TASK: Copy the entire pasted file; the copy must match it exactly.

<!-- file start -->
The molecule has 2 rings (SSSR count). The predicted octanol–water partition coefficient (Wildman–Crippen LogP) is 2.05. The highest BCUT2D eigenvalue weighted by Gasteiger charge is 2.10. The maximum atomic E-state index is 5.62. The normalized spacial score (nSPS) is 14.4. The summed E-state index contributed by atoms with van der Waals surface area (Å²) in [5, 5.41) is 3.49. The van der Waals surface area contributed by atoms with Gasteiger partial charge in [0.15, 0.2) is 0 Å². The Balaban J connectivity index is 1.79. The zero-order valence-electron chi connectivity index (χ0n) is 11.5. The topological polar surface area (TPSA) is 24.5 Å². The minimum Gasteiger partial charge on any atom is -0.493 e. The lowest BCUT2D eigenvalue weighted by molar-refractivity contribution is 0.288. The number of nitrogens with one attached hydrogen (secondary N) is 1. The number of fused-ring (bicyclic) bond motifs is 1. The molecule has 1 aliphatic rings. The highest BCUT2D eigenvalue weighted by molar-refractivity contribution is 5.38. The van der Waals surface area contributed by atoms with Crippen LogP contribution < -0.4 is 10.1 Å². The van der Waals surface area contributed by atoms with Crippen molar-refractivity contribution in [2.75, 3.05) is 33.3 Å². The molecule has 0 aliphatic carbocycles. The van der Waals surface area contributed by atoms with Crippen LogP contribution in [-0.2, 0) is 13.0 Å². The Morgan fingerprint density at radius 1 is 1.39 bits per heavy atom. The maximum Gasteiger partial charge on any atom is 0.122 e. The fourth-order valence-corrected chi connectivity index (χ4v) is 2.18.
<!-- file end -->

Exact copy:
The molecule has 2 rings (SSSR count). The predicted octanol–water partition coefficient (Wildman–Crippen LogP) is 2.05. The highest BCUT2D eigenvalue weighted by Gasteiger charge is 2.10. The maximum atomic E-state index is 5.62. The normalized spacial score (nSPS) is 14.4. The summed E-state index contributed by atoms with van der Waals surface area (Å²) in [5, 5.41) is 3.49. The van der Waals surface area contributed by atoms with Gasteiger partial charge in [0.15, 0.2) is 0 Å². The Balaban J connectivity index is 1.79. The zero-order valence-electron chi connectivity index (χ0n) is 11.5. The topological polar surface area (TPSA) is 24.5 Å². The minimum Gasteiger partial charge on any atom is -0.493 e. The lowest BCUT2D eigenvalue weighted by molar-refractivity contribution is 0.288. The number of nitrogens with one attached hydrogen (secondary N) is 1. The number of fused-ring (bicyclic) bond motifs is 1. The molecule has 1 aliphatic rings. The highest BCUT2D eigenvalue weighted by molar-refractivity contribution is 5.38. The van der Waals surface area contributed by atoms with Crippen LogP contribution < -0.4 is 10.1 Å². The van der Waals surface area contributed by atoms with Crippen molar-refractivity contribution in [2.75, 3.05) is 33.3 Å². The molecule has 0 aliphatic carbocycles. The van der Waals surface area contributed by atoms with Crippen LogP contribution in [-0.2, 0) is 13.0 Å². The Morgan fingerprint density at radius 1 is 1.39 bits per heavy atom. The maximum Gasteiger partial charge on any atom is 0.122 e. The fourth-order valence-corrected chi connectivity index (χ4v) is 2.18.